“You’re camper bus. The chick’s don’t dig a guy who drives around in a small house.”
Johnny’s jaw dropped. “I’ll have you know my aunt sold me that camper bus and it happens to be a great set of wheels! I like it!”
“Whoa! What happened to scouts’ honor?”
“I wasn’t a scout,” he grumbled.
“Well, don’t tell me how great it is. I believe ya. But you’re just gonna hafta enjoy it as a bachelor, John. A lonely bachelor. The chicks don’t dig the monstrosity.”
Johnny snorted a laugh. “Oh c’mon. A girl would hafta be pretty shallow to base a relationship on that. ‘Sides, Delores went out with me more than once.”
“But where is she now?”
“Okay, okay. . .so it didn’t work out. But that doesn’t mean she broke up with me because of what I drive.”
Chet wondered if the paramedic realized he’d just insinuated that the girls don’t stick around simply because of himself. “Sometimes he just makes it too easy,” Chet remarked to the others. He then shook his head as he got up from the table. “Suit yourself, John Boy. But I’m tellin’ ya, I heard it straight from Marcie.”
“What about you? Did she even go out with you in your ol’ Impala?”
“We’ve got our second date tomorrow night.”
With that Chet walked out of the room. Johnny sat with a furrowed brow, his stew getting cold in front of him while the others exchanged grins before finishing their meal. Chet knew how to get to Johnny and it appeared he’d done it again.
Two months and several more Chet hassles later. . .
Standing in the parking lot behind Station 51, Johnny looked at his newly purchased car with pride.
“So? How do ya like it?”
Roy walked along the driver’s side of the blue Camaro, from the front to the rear bumper. “He’s really gotten to ya, hasn’t he.”
“What? No. No, Roy, . . . I’ve had that camper bus two years.” Two just about one-date-per-chick years. . . “Besides, it was a ’67. It was gettin’ old. This is a ’72,” he explained as he rocked on his heals, arms folded across his chest. With a shrug he added, “I’ve updated.”
Roy opened his mouth to reply, but sensing he hadn’t made his point, Johnny continued on with, “I got a good deal on it too. It was only twenty-seven thirty-two. A few 73s are already on the lot for twenty-seven ninety-five.”
“You really think this is going to fix your dating problems?”
“Sure. Why wouldn’t it?”
When he didn’t get an answer, he prodded, “Roy? Oh thanks a lot. In other words you think I’m the problem.”
“I didn’t say that.”
“Yeah, but you didn’t not say it either.”
“I’m just not so sure any girl who judges a guy by his car is even worth the effort. And what about when you go camping? You know you love to camp. How’re you gonna drag along all your gear?”
“I’ll manage.” He looked at his partner’s doubtful face. “I’ll manage,” he assured.
Roy took one last glance at the vehicle, shook his head and wandered away toward the station. Now alone, Johnny ran a gentle hand over the back end of the car, then looked to where Roy was wandering across the apparatus bay to the locker room inside.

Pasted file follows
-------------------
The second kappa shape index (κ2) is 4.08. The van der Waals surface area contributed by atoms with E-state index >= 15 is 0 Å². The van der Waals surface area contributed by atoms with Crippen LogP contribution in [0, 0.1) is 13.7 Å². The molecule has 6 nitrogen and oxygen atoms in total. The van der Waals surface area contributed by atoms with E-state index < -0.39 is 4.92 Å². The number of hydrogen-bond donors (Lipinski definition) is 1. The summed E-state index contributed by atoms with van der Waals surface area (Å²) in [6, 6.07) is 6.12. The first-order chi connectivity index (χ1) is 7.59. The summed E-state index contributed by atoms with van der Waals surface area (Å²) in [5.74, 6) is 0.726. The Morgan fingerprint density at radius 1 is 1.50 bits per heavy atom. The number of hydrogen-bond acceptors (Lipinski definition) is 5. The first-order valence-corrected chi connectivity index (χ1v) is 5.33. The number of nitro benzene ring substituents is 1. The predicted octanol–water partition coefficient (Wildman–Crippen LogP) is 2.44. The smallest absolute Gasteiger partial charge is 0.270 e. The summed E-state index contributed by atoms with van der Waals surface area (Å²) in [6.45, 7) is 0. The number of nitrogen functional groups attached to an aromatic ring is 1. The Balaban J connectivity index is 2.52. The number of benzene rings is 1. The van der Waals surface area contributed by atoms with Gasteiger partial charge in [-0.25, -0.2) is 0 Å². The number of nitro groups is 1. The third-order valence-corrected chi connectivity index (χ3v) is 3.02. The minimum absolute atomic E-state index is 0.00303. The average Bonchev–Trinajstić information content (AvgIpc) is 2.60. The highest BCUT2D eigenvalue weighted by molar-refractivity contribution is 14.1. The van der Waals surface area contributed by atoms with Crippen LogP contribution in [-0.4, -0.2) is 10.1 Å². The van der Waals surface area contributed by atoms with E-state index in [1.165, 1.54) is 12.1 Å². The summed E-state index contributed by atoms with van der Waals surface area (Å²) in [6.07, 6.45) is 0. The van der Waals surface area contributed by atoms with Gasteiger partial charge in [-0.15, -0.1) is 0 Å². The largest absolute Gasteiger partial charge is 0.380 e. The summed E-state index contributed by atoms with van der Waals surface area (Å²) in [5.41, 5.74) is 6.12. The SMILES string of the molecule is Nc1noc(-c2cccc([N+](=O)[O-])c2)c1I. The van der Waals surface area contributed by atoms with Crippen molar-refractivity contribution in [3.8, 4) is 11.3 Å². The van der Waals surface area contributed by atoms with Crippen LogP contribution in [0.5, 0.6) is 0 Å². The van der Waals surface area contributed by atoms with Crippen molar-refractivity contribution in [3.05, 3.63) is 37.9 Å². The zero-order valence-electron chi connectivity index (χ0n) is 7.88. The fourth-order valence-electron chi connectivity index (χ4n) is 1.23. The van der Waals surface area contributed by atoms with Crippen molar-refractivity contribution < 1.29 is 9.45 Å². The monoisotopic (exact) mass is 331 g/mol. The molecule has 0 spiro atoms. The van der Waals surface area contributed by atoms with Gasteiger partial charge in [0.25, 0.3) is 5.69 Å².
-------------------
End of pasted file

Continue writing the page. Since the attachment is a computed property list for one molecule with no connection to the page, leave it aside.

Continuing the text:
“Not worth the effort. He’s been married too long.”
Johnny drove his blue Camaro into the lot behind Station 51. As he got out of his car, he glanced at the old fire engine he and Roy had purchased that was now parked a few spaces over. They’d spotted it a few months earlier at a junk yard during a small fire and decided to buy it as a fixer-up project. Though the cost was only forty dollars for each initially, the price for improvement was adding up to a lot more than either could afford. It was going to take them a few years to get it done.
He sighed as he reminded himself if he’d kept the camper bus, he wouldn’t have a monthly car payment. And without the monthly car payment, he would’ve had more money to put into the old fire engine. It might’ve even been drivable by now. Of course at the time he made the purchase, there was no way of even knowing he and Roy would stumble on their project. But it didn’t change the fact the car was indirectly hampering their progress.
That wasn’t the only problem with the Camaro. Just as Roy predicted, Johnny’s weekend camping trips dwindled. He found himself only going when he could borrow a truck from a friend, which meant his car went as a temporary trade for a few days; not the best arrangement considering his vehicle was usually much newer.
And his luck with girls? Sure, he got more winks and smiles while in traffic. But it hadn’t changed his dating life much. Other than an occasional girl here and there who’d go out with him a few times, he found himself still with too many one-time deals.
A thought that had run through his mind many times over the past year resurfaced. Man, I wish I still had my camper. . .
‘Hind sight is always 20/20’, his aunt once told him. He had to agree. It sure was.
With a sigh, he headed into the station to get changed into uniform and set for another twenty-four hour duty.
“Hey, good morning,” Roy greeted from in front of his locker as Johnny walked into the room. He noticed a bit of somberness on his partner’s face with the “mornin’” he got in return.
Uh oh. “So. . .uh. . .how were your days off?”
The younger man stepped over the bench near both their lockers and opened the door to his. “Okay, I guess.”
“Did you go anywhere?”
“I swapped vehicles with Kirk on B-shift so I could go camping.” Try as he might, he couldn’t get any excitement behind his words.
Roy fastened his belt as he commented, “You don’t sound very happy about it.”